I guess what I'm saying is that I'm reading a lot of new stuff coming out of the gate these days and the violence in it is:

A) Cartoony.

B) Utterly impossible, to say nothing of improbable.

C) Irrelevant to the action/plot of the work in question.

D) Gratuitous, in that it does nothing to set up the character/action in the book.

Now, I have nothing against violence in literature, and I'm no one's idea of a moral censor, but I can't help but wonder 'What the hell's the point?" If it doesn't advance the plot, or give us insight into the characters, it's dead air. For me, anything that takes me out of the scene is that much more likely to make me not only stop readiing that book, but to also forego reading the work of the author of said book again. For me this is true of any variety of excess: dialogue that's chatty and tells you all about the type of shoes the character wears but doesn't tell you anything else, and so on, in addition to this fetishistic, gratuitous "titillating" violence.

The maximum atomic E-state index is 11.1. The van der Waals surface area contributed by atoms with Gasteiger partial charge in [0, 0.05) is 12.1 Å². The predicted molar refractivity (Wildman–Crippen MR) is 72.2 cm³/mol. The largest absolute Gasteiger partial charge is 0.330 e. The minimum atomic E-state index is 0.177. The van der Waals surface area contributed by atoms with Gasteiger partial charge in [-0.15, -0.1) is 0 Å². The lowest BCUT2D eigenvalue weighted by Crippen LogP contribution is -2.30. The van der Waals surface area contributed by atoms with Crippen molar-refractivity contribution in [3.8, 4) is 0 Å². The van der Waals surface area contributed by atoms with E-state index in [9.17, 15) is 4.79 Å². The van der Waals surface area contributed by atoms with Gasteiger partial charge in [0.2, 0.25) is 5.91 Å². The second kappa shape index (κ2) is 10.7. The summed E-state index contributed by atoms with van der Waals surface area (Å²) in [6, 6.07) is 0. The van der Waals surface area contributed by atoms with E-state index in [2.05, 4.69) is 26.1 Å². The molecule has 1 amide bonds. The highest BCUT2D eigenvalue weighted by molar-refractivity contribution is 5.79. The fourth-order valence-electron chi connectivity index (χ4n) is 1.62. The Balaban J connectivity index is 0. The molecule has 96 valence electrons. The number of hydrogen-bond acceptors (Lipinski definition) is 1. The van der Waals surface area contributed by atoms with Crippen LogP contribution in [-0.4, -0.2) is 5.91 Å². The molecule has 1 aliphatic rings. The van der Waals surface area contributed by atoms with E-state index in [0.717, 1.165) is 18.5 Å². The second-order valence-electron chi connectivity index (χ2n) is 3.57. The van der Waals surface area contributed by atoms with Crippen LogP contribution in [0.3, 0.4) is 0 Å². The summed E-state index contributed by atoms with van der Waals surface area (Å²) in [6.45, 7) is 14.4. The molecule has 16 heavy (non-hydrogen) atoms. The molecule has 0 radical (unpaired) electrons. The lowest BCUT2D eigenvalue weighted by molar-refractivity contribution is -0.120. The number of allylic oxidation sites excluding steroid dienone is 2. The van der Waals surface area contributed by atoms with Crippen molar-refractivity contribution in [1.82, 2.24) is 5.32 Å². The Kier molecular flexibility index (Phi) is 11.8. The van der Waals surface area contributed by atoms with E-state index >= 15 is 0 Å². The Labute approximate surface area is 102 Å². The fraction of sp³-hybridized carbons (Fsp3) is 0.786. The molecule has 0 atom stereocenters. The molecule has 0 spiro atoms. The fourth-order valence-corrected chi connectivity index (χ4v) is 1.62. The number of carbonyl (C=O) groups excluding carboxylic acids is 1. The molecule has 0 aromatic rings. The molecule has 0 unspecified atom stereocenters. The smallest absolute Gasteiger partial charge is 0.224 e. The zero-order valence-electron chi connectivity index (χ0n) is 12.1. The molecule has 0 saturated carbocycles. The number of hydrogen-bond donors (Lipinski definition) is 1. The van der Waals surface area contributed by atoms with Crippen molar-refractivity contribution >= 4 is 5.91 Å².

I know that it is frequently a delicate balance, deciding how much and which variety of violence to add to one's story in support of the plot. I recall one of Ken Bruen's books, THE KILLING OF THE TINKERS, displaying the after-effects of a man having all of his teeth knocked out of his head. I had no problem with this example, because it fit into the ebb and flow of the plot, and there was no loving, extensive discussion of the teeth flying out, the blood flying, the screams, etc. All that aside, as I said, it *fit*, and was all the more effective for how Ken (disclaimer, like many here, I am not only an ardent admirer of Bruen's work, I consider him a friend) described it after the fact.